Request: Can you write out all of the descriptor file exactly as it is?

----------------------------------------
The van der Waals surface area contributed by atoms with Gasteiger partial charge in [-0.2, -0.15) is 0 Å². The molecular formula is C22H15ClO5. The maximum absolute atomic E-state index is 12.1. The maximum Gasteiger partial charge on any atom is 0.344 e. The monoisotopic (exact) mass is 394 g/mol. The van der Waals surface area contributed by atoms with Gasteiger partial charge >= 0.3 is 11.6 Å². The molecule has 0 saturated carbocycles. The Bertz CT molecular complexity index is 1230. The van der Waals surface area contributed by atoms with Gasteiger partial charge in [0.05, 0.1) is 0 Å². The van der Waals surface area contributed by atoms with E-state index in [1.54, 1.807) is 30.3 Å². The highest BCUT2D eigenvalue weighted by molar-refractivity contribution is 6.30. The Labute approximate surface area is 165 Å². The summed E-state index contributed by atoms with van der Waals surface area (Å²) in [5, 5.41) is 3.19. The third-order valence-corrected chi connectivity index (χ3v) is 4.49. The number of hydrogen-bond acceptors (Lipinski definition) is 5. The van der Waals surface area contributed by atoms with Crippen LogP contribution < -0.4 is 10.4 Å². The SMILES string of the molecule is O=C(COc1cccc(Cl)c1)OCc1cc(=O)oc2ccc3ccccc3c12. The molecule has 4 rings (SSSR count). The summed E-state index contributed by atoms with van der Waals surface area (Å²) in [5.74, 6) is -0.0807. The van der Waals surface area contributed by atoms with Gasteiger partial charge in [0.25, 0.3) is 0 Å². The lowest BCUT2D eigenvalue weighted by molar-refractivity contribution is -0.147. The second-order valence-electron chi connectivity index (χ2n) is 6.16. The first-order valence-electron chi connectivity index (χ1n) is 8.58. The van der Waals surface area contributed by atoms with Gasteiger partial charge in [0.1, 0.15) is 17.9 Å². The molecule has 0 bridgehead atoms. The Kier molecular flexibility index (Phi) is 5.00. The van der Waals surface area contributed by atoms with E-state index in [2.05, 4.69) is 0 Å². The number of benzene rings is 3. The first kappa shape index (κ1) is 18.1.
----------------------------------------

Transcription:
The van der Waals surface area contributed by atoms with Gasteiger partial charge in [-0.2, -0.15) is 0 Å². The molecular formula is C22H15ClO5. The maximum absolute atomic E-state index is 12.1. The maximum Gasteiger partial charge on any atom is 0.344 e. The monoisotopic (exact) mass is 394 g/mol. The van der Waals surface area contributed by atoms with Gasteiger partial charge >= 0.3 is 11.6 Å². The molecule has 0 saturated carbocycles. The Bertz CT molecular complexity index is 1230. The van der Waals surface area contributed by atoms with Gasteiger partial charge in [0.05, 0.1) is 0 Å². The van der Waals surface area contributed by atoms with E-state index in [1.54, 1.807) is 30.3 Å². The highest BCUT2D eigenvalue weighted by molar-refractivity contribution is 6.30. The Labute approximate surface area is 165 Å². The summed E-state index contributed by atoms with van der Waals surface area (Å²) in [5, 5.41) is 3.19. The third-order valence-corrected chi connectivity index (χ3v) is 4.49. The number of hydrogen-bond acceptors (Lipinski definition) is 5. The van der Waals surface area contributed by atoms with Crippen LogP contribution < -0.4 is 10.4 Å². The SMILES string of the molecule is O=C(COc1cccc(Cl)c1)OCc1cc(=O)oc2ccc3ccccc3c12. The molecule has 4 rings (SSSR count). The summed E-state index contributed by atoms with van der Waals surface area (Å²) in [5.74, 6) is -0.0807. The van der Waals surface area contributed by atoms with Gasteiger partial charge in [0.25, 0.3) is 0 Å². The lowest BCUT2D eigenvalue weighted by molar-refractivity contribution is -0.147. The second-order valence-electron chi connectivity index (χ2n) is 6.16. The first-order valence-electron chi connectivity index (χ1n) is 8.58. The van der Waals surface area contributed by atoms with Gasteiger partial charge in [0.1, 0.15) is 17.9 Å². The molecule has 0 bridgehead atoms. The Kier molecular flexibility index (Phi) is 5.00. The van der Waals surface area contributed by atoms with E-state index in [2.05, 4.69) is 0 Å². The number of benzene rings is 3. The first kappa shape index (κ1) is 18.1.